PARIS — Workers renovating the landmark Paris department store La Samaritaine can pick up their tools again.


In the latest twist in the legal saga that has temporarily halted work on a section of the building, a Paris court said on Thursday that it was lifting an earlier court decision to suspend a construction permit delivered by Paris City Hall to luxury conglomerate LVMH Moët Hennessy Louis Vuitton, which owns the complex.


This means work can continue while LVMH’s appeal is being considered. The appeals court is due to deliver its final verdict on Dec. 5.


“We are satisfied with the decision,” a spokeswoman for LVMH said.


The pharaonic project, which is set to incorporate 280,000 square feet of retail space alongside a luxurious Cheval Blanc hotel; 95 units of affordable housing; a day-care center for 60 children, and 215,000 square feet of offices, has run into opposition from a nonprofit group that argues it will be an eyesore.


Japanese architecture firm SANAA has designed a building with an ultramodern facade of undulating glass, in lieu of the old Samaritaine structure, which has been shuttered since 2005 because of safety concerns.


Paris mayor Anne Hidalgo has backed the project, which has also been green-lighted by authorities charged with maintaining historic monuments and ensuring any new constructions respect housing quality.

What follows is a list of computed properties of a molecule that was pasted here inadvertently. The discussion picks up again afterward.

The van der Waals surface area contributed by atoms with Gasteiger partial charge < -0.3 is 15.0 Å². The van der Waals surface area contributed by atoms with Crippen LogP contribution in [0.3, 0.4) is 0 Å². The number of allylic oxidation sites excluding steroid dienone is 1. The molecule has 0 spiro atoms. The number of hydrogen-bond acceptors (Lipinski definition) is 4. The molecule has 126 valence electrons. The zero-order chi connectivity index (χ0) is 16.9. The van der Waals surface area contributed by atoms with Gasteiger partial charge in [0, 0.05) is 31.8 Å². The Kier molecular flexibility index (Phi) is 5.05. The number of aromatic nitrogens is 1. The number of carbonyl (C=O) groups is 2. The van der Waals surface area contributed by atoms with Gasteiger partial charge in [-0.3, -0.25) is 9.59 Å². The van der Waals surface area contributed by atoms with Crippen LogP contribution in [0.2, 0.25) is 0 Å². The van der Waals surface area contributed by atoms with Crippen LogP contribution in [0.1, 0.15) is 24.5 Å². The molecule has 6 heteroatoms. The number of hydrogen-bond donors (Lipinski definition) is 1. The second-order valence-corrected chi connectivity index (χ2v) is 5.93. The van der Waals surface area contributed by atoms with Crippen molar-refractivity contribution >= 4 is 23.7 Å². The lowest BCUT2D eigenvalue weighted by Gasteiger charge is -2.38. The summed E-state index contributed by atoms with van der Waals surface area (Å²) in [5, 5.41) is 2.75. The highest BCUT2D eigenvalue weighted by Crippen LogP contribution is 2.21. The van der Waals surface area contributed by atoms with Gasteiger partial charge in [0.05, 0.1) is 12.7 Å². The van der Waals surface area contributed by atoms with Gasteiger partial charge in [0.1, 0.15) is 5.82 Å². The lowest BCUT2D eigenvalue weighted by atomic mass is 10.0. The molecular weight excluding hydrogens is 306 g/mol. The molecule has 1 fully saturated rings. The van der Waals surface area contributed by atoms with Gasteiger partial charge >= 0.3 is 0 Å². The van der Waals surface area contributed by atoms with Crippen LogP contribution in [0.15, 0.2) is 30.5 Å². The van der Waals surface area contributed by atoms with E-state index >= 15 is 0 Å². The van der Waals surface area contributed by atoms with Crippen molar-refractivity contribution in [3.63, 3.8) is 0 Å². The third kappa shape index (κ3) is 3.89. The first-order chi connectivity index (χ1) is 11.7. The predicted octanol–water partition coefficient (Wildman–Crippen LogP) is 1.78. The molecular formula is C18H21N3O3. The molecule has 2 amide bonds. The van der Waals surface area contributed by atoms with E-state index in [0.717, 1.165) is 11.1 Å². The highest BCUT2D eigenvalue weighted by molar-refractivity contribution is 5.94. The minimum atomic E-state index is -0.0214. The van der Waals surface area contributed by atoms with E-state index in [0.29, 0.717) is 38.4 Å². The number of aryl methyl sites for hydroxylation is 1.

In a decision that left LVMH and city officials reeling, the Paris administrative court in May canceled the portion of the construction permit covering the Rue de Rivoli, one of the city’s main shopping hubs.


That forced LVMH to halt work on this section of the building, which was in the process of being demolished, though it was allowed to continue work on the portion of the complex facing the River Seine, which includes a landmarked Art Deco facade and signs.


The Samaritaine department store — a stone’s throw from the Louvre museum — was founded in 1870, with LVMH acquiring a majority stake in 2000. With an estimated cost of 500 million euros, or $635 million at current exchange, the multiuse project is expected to create some 2,000 jobs.


The complex site, an agglomeration of buildings straddling several centuries and architectural styles, has presented multiple challenges and encountered numerous administrative snags.

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